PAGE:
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FCW : August 15, 2016
HOW IT WORKS model, but other agencies are already expressing interest. Federal Emergen- cy Management Agency CIO Adrian Gardner, who was in the audience on July 21, asked whether such sig- nificant change could be successfully implemented when there’s so much turnover in the CIO ranks. But he told FCW after the event that he has already instructed his team to read the report and has scheduled a meeting to discuss what it might mean for FEMA. “I hope this becomes a movement in the federal government,” McKinney said, adding that he feels a sense of urgency to help make that movement happen. “I think this is our last chance to get this right,” he said. “If [we] can’t make FITARA and this [IT] COST Commis- sion successful...things will get radi- cally more difficult with the Hill.” Having testified before the House Oversight and Government Reform Committee, McKinney said, it’s clear that lawmakers are getting impatient for hard data on results when it comes to IT savings. “My patience is a little thin,” he added.” n “It’s...the shared rituals that we do as a community that make all the difference in bringing the team together.” — DAVID BRAY Understanding the not-so -scary state of bid protests BY MARK ROCKWELL If it seems as though multibillion-dollar federal IT contracts always get hit with protests from bidders that didn’t make the final cut, it’s because they almost always do. But that’s nothing new, said Dan Gordon, a senior adviser to George Washington University’s Government Procurement Law Program. Gordon, who served as administrator of the Office of Federal Procurement Policy and spent almost 20 years in the Office of Gen- eral Counsel at the Government Account- ability Office, said the recent chorus of com- plaints about the rising number of protests is based on conjecture rather than data. Lawmakers and others perceive pro- tests as roadblocks to effective procure- ment. Therefore, in the fiscal 2017 National Defense Authorization Act, the House and Senate Armed Services committees pro- posed drastic changes to the bid protest process. Those changes included imposing costs on companies that lose their protests. Yet the perception that bid protests threaten to disrupt the federal acquisition process is inaccurate, Gordon said. “The number of protests goes up and down, but it is always below 2 percent of procurement,” he added. And that percent- age has remained pretty much the same for the past 40 years, he said. Several things can make it seem as though protests are multiplying, however — including the fact that hundreds of thou- sands of government contracts are awarded every year. And almost all major contract awards — those worth hundreds of millions or billions of dollars — are protested. Those huge contracts, although rare, are noticeable. Gordon likened them to zebras in the herd of the thousands of workhorse contracts the federal government awards every year. “People are saying that there’s a high risk of a contract [worth] more than $1 billion getting a protest,” he said. “That was true 20 years ago.” The way GAO keeps track of protests doesn’t help. Multiple filings against the same contract are counted as separate cases, so although there might be a dozen or more protests, only one procurement is being delayed, Gordon said. GAO rejects most protests almost immediately because they can’t be support- ed by the company. “Protests are mostly noise,” Gordon said. “The great majority of them are not disruptive to the system.” That doesn’t mean there are no prob- lems with protests, however. Gordon said better data could help Congress gauge protests’ true impact on the procurement process. It’s unclear, for instance, whether the number of protests against bigger contracts has actually risen in the past decade. It’s not an easy number to understand because a “big” contract for the U.S . Forest Service is simply a year ’s supply of printer ink for the Defense Department. Gordon said understanding what’s hap- pening with those contracts would require an in-depth, agency-by-agency look. And so far, no one has crunched that data, he added. n “Protests are mostly noise. The great majority of them are not disruptive to the system.” — DAN GORDON 24 August 15, 2016 FCW.COM 0815fcw_014-024.indd 24 7/27/16 8:37 AM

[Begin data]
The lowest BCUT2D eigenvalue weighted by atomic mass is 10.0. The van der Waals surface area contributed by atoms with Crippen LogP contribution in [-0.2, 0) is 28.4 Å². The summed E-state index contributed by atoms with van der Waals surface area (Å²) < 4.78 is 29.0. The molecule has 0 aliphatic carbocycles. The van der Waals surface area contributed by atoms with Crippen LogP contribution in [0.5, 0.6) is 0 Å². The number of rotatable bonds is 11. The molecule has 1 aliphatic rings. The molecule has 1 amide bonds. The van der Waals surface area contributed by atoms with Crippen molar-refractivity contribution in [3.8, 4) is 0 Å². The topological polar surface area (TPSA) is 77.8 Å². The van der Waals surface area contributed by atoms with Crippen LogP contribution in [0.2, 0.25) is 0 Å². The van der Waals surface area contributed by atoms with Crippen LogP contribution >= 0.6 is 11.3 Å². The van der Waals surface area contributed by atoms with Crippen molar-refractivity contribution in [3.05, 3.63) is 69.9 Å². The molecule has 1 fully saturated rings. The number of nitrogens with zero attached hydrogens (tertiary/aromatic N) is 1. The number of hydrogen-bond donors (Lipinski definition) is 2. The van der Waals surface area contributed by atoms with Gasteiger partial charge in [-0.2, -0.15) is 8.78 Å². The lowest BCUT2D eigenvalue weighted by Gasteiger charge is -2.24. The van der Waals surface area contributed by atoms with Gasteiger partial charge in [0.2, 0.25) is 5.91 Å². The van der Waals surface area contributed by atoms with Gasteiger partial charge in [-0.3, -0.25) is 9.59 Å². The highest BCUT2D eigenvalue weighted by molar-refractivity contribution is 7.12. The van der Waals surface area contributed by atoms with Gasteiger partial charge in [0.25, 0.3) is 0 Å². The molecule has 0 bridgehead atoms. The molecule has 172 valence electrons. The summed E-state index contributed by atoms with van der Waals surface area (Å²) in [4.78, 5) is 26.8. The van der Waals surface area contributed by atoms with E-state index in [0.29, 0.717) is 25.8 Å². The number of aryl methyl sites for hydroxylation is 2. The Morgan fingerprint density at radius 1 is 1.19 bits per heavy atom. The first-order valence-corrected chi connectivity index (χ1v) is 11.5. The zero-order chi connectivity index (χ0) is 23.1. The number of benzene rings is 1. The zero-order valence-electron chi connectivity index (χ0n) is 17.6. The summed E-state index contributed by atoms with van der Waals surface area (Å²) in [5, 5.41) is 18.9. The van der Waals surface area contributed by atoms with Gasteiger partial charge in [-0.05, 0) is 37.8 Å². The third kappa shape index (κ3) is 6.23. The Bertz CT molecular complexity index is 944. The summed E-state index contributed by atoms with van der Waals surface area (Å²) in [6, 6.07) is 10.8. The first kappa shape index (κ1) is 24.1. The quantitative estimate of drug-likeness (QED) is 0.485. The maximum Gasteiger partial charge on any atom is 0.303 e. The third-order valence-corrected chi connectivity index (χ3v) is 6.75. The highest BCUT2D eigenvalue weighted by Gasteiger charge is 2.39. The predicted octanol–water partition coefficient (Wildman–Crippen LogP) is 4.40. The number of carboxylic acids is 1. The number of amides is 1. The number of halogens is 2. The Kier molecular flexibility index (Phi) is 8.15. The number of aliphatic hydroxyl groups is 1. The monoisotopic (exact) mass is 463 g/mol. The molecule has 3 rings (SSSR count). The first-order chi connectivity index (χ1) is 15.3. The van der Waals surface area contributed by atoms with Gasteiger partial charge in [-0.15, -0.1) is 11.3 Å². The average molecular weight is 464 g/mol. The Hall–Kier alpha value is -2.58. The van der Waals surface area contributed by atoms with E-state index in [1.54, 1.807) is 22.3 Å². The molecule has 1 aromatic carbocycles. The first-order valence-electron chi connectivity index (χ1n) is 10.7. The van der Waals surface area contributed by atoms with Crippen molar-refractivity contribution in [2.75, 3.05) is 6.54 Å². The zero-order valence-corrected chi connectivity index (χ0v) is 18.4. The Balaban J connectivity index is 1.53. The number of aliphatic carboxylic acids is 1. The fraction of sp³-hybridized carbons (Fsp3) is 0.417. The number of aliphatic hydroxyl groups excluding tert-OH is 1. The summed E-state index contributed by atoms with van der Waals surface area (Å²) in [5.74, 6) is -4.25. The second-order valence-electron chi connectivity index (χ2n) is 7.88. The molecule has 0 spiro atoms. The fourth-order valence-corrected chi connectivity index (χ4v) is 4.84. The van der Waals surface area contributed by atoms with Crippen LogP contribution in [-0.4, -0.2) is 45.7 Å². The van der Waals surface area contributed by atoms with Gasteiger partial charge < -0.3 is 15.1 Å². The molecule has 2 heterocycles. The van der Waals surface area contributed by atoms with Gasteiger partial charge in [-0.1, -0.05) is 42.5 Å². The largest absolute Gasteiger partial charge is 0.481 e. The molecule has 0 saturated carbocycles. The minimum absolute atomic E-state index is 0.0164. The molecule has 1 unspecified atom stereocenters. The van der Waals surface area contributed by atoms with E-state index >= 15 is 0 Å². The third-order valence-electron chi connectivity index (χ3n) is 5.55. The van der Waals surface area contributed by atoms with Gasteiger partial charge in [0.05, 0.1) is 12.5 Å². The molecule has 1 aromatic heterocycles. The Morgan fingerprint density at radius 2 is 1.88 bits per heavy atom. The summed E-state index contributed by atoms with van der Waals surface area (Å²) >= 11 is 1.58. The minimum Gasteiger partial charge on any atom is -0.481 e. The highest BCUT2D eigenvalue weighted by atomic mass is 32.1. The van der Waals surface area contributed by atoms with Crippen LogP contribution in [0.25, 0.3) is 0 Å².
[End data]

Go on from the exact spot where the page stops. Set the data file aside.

July 30, 2016
August 30, 2016